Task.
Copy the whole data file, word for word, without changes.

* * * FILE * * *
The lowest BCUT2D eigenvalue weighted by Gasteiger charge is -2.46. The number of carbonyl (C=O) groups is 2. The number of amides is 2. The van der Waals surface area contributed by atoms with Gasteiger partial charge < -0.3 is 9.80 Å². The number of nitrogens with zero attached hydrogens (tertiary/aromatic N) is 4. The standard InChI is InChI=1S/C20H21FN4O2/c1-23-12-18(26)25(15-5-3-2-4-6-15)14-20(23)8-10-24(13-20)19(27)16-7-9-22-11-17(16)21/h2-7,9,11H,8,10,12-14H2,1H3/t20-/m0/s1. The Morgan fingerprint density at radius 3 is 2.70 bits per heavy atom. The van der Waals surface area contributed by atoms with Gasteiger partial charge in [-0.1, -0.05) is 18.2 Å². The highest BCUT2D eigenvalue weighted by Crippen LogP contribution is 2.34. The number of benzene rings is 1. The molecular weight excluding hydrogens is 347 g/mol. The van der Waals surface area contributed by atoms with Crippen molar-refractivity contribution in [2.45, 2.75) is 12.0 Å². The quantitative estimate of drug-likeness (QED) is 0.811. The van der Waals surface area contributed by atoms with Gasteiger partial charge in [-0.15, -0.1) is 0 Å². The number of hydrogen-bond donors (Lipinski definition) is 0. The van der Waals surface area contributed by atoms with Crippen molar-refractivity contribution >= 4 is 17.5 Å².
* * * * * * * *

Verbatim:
The lowest BCUT2D eigenvalue weighted by Gasteiger charge is -2.46. The number of carbonyl (C=O) groups is 2. The number of amides is 2. The van der Waals surface area contributed by atoms with Gasteiger partial charge < -0.3 is 9.80 Å². The number of nitrogens with zero attached hydrogens (tertiary/aromatic N) is 4. The standard InChI is InChI=1S/C20H21FN4O2/c1-23-12-18(26)25(15-5-3-2-4-6-15)14-20(23)8-10-24(13-20)19(27)16-7-9-22-11-17(16)21/h2-7,9,11H,8,10,12-14H2,1H3/t20-/m0/s1. The Morgan fingerprint density at radius 3 is 2.70 bits per heavy atom. The van der Waals surface area contributed by atoms with Gasteiger partial charge in [-0.1, -0.05) is 18.2 Å². The highest BCUT2D eigenvalue weighted by Crippen LogP contribution is 2.34. The number of benzene rings is 1. The molecular weight excluding hydrogens is 347 g/mol. The van der Waals surface area contributed by atoms with Crippen molar-refractivity contribution in [2.45, 2.75) is 12.0 Å². The quantitative estimate of drug-likeness (QED) is 0.811. The van der Waals surface area contributed by atoms with Gasteiger partial charge in [-0.15, -0.1) is 0 Å². The number of hydrogen-bond donors (Lipinski definition) is 0. The van der Waals surface area contributed by atoms with Crippen molar-refractivity contribution >= 4 is 17.5 Å².